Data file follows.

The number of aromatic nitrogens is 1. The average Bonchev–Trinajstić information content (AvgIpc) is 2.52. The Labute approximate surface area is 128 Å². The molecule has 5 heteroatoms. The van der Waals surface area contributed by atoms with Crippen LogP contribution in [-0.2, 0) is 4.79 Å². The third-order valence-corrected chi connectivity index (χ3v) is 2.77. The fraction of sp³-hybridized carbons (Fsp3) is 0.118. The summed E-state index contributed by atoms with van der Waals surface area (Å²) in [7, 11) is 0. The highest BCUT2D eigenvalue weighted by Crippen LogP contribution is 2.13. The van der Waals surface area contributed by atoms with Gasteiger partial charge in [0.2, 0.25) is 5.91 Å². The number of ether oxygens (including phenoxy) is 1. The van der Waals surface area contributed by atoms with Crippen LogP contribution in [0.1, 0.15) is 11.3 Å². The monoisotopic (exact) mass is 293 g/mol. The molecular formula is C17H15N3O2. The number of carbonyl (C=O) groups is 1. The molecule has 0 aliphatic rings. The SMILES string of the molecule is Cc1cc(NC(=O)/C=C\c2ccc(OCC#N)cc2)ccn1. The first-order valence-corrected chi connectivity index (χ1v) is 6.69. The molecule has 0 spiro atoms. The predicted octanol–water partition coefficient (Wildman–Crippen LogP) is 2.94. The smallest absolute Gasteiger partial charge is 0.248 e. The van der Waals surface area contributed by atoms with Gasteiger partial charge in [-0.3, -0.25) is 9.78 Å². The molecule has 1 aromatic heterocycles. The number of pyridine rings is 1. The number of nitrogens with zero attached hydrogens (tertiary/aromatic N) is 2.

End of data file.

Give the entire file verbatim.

The number of aromatic nitrogens is 1. The average Bonchev–Trinajstić information content (AvgIpc) is 2.52. The Labute approximate surface area is 128 Å². The molecule has 5 heteroatoms. The van der Waals surface area contributed by atoms with Crippen LogP contribution in [-0.2, 0) is 4.79 Å². The third-order valence-corrected chi connectivity index (χ3v) is 2.77. The fraction of sp³-hybridized carbons (Fsp3) is 0.118. The summed E-state index contributed by atoms with van der Waals surface area (Å²) in [7, 11) is 0. The highest BCUT2D eigenvalue weighted by Crippen LogP contribution is 2.13. The van der Waals surface area contributed by atoms with Gasteiger partial charge in [0.2, 0.25) is 5.91 Å². The number of ether oxygens (including phenoxy) is 1. The van der Waals surface area contributed by atoms with Crippen LogP contribution in [0.1, 0.15) is 11.3 Å². The monoisotopic (exact) mass is 293 g/mol. The molecular formula is C17H15N3O2. The number of carbonyl (C=O) groups is 1. The molecule has 0 aliphatic rings. The SMILES string of the molecule is Cc1cc(NC(=O)/C=C\c2ccc(OCC#N)cc2)ccn1. The first-order valence-corrected chi connectivity index (χ1v) is 6.69. The molecule has 0 spiro atoms. The predicted octanol–water partition coefficient (Wildman–Crippen LogP) is 2.94. The smallest absolute Gasteiger partial charge is 0.248 e. The van der Waals surface area contributed by atoms with Gasteiger partial charge in [-0.3, -0.25) is 9.78 Å². The molecule has 1 aromatic heterocycles. The number of pyridine rings is 1. The number of nitrogens with zero attached hydrogens (tertiary/aromatic N) is 2.